Leaked Documents Reveal Subaru Is Concerned With New 2020 Outback Quality
Customers are waiting for the all-new seventh-generation 2020 Subaru Outback to arrive in September and it should be a big hit with a more powerful 2.4-liter turbo engine, new Global Platform with improved driving dynamics, a roomier cabin, and improved safety tech. But Subaru’s success in the U.S. could spur problems for the new Outback according to a report from Automotive News.
Torque news recently wrote about dealer concerns about the Ascent and the new 2020 Outback quality. Subaru’s U.S. National Retail Advisory Board wrote in a September 18th resolution, “We continue to be concerned that Subaru is not making the necessary investments and changes fast enough to ensure that vehicles are being produced with the quality the brand and its customers deserve.”
The new AN report says internal documents were leaked and say because production has ramped up at the U.S. plant in Indiana, suppliers cannot keep up with the demand for the new Subaru vehicles. The document is reported to say almost half of Subaru's North American suppliers are operating at quality levels below Subaru's internal target. To boost performance, Subaru is overhauling its own production processes and working with suppliers to fix the problem.
2020 Subaru Outback Quality issues
Subaru needs to get the all-new 2020 Outback launched with few quality issues this summer because it’s the brand’s most popular all-wheel-drive vehicle in the U.S. market. Issues with the all-new Ascent family hauler that launched last year is not helping the situation.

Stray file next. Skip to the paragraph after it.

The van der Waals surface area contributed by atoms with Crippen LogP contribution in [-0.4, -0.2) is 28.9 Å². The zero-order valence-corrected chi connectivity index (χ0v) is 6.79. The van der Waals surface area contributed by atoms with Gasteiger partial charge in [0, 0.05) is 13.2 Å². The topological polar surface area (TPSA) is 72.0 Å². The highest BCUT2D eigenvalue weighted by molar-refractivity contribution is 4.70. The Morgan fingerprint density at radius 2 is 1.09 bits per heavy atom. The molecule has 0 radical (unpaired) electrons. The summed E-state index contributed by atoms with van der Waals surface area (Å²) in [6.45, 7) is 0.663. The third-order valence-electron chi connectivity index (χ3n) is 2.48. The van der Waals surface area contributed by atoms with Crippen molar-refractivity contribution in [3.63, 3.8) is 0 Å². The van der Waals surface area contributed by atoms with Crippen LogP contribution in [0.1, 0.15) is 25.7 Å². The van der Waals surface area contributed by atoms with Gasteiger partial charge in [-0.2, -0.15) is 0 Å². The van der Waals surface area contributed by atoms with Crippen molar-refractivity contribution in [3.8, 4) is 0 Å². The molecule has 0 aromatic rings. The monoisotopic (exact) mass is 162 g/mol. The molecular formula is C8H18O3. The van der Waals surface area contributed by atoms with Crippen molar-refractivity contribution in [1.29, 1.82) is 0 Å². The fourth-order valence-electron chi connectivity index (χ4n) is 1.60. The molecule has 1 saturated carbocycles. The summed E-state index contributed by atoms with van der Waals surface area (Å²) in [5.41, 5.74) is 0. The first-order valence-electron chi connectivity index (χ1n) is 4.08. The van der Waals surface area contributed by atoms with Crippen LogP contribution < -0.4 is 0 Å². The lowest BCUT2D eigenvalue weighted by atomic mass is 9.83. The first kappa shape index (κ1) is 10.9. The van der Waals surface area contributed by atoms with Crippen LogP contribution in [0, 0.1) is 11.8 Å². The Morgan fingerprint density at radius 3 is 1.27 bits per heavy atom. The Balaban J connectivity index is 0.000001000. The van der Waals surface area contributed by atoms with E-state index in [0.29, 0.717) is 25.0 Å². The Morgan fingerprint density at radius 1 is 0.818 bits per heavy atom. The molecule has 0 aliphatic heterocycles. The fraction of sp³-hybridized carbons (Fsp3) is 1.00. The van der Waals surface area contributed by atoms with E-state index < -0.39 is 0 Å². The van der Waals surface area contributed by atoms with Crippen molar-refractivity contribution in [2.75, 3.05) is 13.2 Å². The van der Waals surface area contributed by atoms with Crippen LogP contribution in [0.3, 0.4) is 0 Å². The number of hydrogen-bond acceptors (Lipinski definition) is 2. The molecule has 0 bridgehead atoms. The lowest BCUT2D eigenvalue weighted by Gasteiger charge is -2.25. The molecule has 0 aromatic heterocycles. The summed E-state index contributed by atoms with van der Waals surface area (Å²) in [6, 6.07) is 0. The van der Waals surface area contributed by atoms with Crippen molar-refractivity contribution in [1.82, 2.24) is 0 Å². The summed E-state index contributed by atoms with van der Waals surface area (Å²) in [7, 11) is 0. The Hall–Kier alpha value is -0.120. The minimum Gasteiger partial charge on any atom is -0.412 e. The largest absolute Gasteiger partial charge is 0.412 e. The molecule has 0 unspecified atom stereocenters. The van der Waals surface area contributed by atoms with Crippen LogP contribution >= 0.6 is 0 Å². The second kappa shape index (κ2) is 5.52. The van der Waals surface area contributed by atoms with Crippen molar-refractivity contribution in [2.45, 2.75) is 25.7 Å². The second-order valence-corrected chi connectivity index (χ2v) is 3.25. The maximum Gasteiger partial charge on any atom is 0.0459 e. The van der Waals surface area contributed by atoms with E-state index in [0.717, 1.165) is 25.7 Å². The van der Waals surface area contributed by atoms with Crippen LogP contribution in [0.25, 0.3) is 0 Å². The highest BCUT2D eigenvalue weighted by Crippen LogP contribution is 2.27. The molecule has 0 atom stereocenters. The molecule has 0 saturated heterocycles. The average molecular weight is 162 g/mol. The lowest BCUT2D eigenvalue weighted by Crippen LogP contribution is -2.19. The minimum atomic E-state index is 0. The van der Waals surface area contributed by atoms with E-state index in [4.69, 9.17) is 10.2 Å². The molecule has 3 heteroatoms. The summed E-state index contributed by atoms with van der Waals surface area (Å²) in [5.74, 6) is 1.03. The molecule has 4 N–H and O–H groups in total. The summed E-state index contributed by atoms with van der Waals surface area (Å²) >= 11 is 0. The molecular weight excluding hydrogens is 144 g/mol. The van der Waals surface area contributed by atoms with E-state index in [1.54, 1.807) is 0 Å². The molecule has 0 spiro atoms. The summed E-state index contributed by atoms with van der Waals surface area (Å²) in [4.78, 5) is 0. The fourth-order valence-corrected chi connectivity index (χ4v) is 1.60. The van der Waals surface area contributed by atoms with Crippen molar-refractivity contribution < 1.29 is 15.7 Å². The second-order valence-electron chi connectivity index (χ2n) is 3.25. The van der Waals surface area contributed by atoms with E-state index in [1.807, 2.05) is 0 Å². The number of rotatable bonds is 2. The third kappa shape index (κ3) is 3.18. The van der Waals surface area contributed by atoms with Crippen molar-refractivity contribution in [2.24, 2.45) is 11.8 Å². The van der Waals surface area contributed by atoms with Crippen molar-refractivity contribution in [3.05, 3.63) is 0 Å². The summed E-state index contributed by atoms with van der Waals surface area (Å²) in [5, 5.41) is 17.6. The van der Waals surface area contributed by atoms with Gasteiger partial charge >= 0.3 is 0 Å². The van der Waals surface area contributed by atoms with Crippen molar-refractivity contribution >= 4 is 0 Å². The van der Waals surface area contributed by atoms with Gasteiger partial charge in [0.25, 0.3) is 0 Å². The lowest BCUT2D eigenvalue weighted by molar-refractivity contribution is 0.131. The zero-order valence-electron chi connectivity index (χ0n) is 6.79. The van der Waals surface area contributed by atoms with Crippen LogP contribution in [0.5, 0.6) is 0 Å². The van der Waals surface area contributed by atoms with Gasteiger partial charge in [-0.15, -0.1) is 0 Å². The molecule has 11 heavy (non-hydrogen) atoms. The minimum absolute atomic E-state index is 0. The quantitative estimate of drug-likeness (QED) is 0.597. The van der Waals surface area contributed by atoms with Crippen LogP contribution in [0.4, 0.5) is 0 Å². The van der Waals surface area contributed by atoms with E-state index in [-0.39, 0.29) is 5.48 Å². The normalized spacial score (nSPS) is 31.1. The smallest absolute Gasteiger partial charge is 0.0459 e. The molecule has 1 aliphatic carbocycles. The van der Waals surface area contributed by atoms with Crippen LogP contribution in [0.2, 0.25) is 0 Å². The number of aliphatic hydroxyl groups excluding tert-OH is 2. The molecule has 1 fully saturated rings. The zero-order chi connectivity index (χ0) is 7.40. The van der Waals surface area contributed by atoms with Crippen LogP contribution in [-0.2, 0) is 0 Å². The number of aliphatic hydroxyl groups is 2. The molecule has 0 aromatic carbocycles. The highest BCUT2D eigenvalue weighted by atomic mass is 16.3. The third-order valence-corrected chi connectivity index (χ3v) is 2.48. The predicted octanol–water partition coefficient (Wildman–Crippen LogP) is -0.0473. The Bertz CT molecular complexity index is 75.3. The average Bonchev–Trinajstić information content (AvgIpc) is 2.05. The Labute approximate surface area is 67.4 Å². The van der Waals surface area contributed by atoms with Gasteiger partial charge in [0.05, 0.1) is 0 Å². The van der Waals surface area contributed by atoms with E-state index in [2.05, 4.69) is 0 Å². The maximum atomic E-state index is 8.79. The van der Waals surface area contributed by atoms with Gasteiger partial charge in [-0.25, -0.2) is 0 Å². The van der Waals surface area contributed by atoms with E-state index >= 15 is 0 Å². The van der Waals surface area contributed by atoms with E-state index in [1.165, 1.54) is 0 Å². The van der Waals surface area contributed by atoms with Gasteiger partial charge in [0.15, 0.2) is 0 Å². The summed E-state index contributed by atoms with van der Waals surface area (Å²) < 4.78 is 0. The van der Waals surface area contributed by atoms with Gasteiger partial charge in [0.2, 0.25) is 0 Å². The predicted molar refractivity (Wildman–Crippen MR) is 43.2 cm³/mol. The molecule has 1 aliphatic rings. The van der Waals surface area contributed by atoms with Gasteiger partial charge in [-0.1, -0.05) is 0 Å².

Tom Doll, CEO of Subaru of America at the Chicago Auto Show acknowledged dealers concerns with the new 2020 Outback quality. “A lot of it’s growing pains, right? But we’re not concerned at all about whether or not it’s going to get fixed or not. It will get fixed. We’re hopeful that it gets fixed fairly quickly.”
The leaked internal report says, the new 2020 Outback in the pre-production stages, has had problems with brake noise, seat wrinkles, 2.4-liter turbo engine oil dilution, extensive smoking following cold engine start, and battery failure.
Subaru also just recently received a less than stellar report from J.D. Power in its IQS scorecard and the Japanese automaker is aware they need to improve quality in their vehicles. Subaru’s quality planning and management department is apparently experiencing a defect rate with the Ascent SUV that is twice as high as the company's internal goal.
High Recall Rates
Subaru has also been stung with multiple recalls, and an April report says 70 percent of Subaru vehicles are the object of recalls or service campaigns within two years of being purchased. The report says Subaru wants to lower the recall rate to an acceptable 10 percent.
Subaru of Indiana Automotive (SIA), says part of the problem is upstream and the design team in Japan needs to get some of these problems fixed before they ever make it to the U.S. plant. Problems “should have been identified during development and pre-production confirmation testing,” the report said. SIA also sites "workforce instability" has been brought on by the rapid on-boarding of new workers as they get ready to start 2020 Outback production.
Subaru’s impressive growth in the past 10 years has led to growing pains in Japan and the U.S. market. Customers are eagerly waiting for the newly-redesigned 2020 Outback to arrive and expectations are high for the new SUV/Crossover all-wheel-drive vehicle. As the 2020 Subaru Outback begins pre-production, there are internal concerns the new seventh-generation SUV will have quality issues. Stay tuned.
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